Hardcoded Passwords, also often referred to as Embedded Credentials, are plain text passwords or other secrets in source code. Password hardcoding refers to the practice of embedding plain text (non-encrypted) passwords and other secrets (SSH Keys, DevOps secrets, etc.) into the source code. Default, hardcoded passwords may be used across many of the same devices, applications, systems, which helps simplify set up at scale, but at the same time, poses considerable cybersecurity risk.
Embedded passwords are used in multiple ways, including:
Setting up new systems
API and other system integrations
Encryption and decryption keys
Privileged and superuser access
Application-to-Application (a2a) and Application-to-Database communications
Hardcoded passwords may commonly be found in:
Software applications, both locally installed and cloud-based
BIOS and other firmware across computers, mobile devices, servers, printers, etc.
Network switches, routers, and other control systems
Internet of Things (IoT) devices and medical devices
Often, manufacturers or software companies hardcode default passwords into hardware, firmware, software, scripts, applications, and systems. These products are then shipped and, often deployed, with the embedded default passwords intact. Developers and other users may also embed credentials into code, for easy access as part of their workflow.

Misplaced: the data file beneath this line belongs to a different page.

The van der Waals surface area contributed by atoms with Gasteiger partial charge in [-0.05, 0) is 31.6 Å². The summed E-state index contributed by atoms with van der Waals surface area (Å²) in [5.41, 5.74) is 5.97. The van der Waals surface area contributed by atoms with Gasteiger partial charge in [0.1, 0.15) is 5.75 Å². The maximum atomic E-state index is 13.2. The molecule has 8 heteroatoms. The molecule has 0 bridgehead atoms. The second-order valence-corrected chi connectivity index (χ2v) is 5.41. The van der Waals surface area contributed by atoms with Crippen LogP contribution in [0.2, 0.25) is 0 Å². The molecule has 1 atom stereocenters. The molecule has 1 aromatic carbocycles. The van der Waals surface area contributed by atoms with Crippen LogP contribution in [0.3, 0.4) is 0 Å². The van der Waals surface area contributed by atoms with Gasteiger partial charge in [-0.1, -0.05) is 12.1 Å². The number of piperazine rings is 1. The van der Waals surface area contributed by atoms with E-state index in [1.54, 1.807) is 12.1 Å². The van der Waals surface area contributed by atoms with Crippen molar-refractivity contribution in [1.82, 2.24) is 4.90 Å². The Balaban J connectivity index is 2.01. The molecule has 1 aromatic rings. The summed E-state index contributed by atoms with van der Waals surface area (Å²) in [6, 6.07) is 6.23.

Proponents of hardcoding credentials may also claim it provides an extra layer of assurance so that unsophisticated users cannot tamper with the code or product. However, the practice of hardcoding credentials is increasingly discouraged as they pose formidable security risks that continue to be exploited by malware and hackers.
Hardcoded passwords are particularly dangerous because they are easy targets for password guessing exploits, allowing hackers and malware to hijack firmware, devices (such as health monitoring equipment), systems, and software. The same hardcoded password, or a limited number of them, are often used across all applications (many that require elevated privileges to function) or devices produced by a manufacturer/software development company within a particular series, release, or model. So, once a hacker knows the default password, they can potentially access all similar devices or application instances. This kind of exploit has resulted in some massive cyber-attacks (two of which are detailed below), that have caused massive security breaches, worldwide outages, and even jeopardized critical infrastructure.
Additionally, developers and other users often embed passwords in code and then forget about it, and/or accidentally publish the code (such as to GitHub) with the plaintext password easily discoverable by anyone with the right knowledge or scanning tools.
Hardcoding presents a risk for the specific device, firmware, application, etc. itself, to other parts of the connected IT ecosystem, and even to innocent third-parties which may be on the receiving end of DDOS attacks from botnets of devices enslaved via a hardcoded password exploit.
Often, hardcoded passwords are created with the intention that they never be changed—despite the risk that stale passwords present. Thus, admins may feel wary about trying to change certain types of embedded passwords for fear of breaking something in the system, and possibly disrupting company operations.